Medpedia to go live today

The announcement that Medpedia, a Wikipedia-style medical resource, is going live this week (read today's NYT article), made me think about Jimmy Wales.  Medpedia is not affiliated with Wales' Wikipedia (it's associated with Harvard Medical School and Stanford School of Medicine, among others), and, unlike Wikipedia, only PhDs or Physicians can edit it.  Others can suggest changes that have to be ok'd by the editors.  A few years back, in interview with the Media Giraffe Project, Wales talked about the possibility of an open medical resource.  He said that it would pose different challenges than Wikipedia because the level of accuracy would have to be close to perfect.  You could tell he was interested in this in a philosophical sense, questioning:  Who could edit it?  How open could it be?

"Thinking about how you do that in a collaborative, freely licensed context is breaking new ground," he said then.  "You want to make it really easy for people to participate, but you want to make it really easy for the right people to participate."  He went on to say he didn't think that only qualified physicians should be able to edit it, saying that a group like nurses would also be able to spot errors and add expertise.  All those inputs are valuable, he said.  Then he switched again and said the difficulty was that the more you open it, the more you risk bad information coming in.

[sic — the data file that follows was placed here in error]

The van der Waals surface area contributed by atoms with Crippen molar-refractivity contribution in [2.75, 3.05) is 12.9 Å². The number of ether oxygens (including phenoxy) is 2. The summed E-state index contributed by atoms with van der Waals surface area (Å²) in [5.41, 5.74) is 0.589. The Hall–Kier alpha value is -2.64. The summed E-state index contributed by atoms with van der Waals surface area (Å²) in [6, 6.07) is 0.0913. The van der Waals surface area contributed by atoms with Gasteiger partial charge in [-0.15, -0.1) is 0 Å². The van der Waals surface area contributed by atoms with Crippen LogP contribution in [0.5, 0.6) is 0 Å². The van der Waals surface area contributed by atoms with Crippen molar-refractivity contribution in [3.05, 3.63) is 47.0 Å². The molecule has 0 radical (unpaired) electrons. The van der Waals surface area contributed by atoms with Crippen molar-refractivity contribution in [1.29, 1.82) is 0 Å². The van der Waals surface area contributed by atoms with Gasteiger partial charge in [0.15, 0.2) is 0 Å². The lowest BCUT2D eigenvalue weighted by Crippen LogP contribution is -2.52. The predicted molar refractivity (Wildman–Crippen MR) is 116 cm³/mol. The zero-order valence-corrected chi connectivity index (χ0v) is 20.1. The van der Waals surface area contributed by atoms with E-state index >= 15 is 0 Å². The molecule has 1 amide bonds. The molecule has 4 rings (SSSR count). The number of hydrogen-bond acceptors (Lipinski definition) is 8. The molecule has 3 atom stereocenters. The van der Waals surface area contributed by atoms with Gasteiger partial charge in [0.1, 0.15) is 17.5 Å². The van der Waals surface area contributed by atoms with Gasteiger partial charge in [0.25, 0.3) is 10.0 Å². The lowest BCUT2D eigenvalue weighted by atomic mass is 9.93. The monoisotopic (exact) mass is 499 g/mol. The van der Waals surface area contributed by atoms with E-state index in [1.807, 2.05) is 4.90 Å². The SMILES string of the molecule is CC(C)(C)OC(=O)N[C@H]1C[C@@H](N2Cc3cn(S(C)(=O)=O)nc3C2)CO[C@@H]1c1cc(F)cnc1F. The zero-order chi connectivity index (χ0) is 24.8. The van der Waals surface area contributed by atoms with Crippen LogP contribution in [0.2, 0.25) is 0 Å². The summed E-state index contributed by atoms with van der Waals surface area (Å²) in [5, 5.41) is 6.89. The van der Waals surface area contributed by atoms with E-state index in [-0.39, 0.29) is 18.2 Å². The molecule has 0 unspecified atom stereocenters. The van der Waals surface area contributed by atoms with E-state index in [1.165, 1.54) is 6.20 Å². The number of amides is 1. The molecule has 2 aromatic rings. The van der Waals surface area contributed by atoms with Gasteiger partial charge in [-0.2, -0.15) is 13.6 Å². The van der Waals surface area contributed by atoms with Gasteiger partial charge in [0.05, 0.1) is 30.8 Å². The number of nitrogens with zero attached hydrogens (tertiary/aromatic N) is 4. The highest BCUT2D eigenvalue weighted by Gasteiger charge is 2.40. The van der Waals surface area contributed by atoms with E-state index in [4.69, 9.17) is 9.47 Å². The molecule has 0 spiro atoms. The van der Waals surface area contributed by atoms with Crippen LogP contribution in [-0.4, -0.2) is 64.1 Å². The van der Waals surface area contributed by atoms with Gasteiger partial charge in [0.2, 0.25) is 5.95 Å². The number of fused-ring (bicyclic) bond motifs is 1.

The magic with Wikipedia was that everyone met on a level ground.
Wales was always suspicious of gatekeepers, expert-led review processes, and academic distinctions.  How do you define an expert?  Why does someone with a degree necessarily mean they know more?  

Medpedia has picked on the side of a controlled, gatekeeper model.  It will be interesting to watch if the restrictions prevent it from growing large enough to be comprehensive and effective.  Or perhaps this was the only way to create a resource with a high enough degree of accuracy.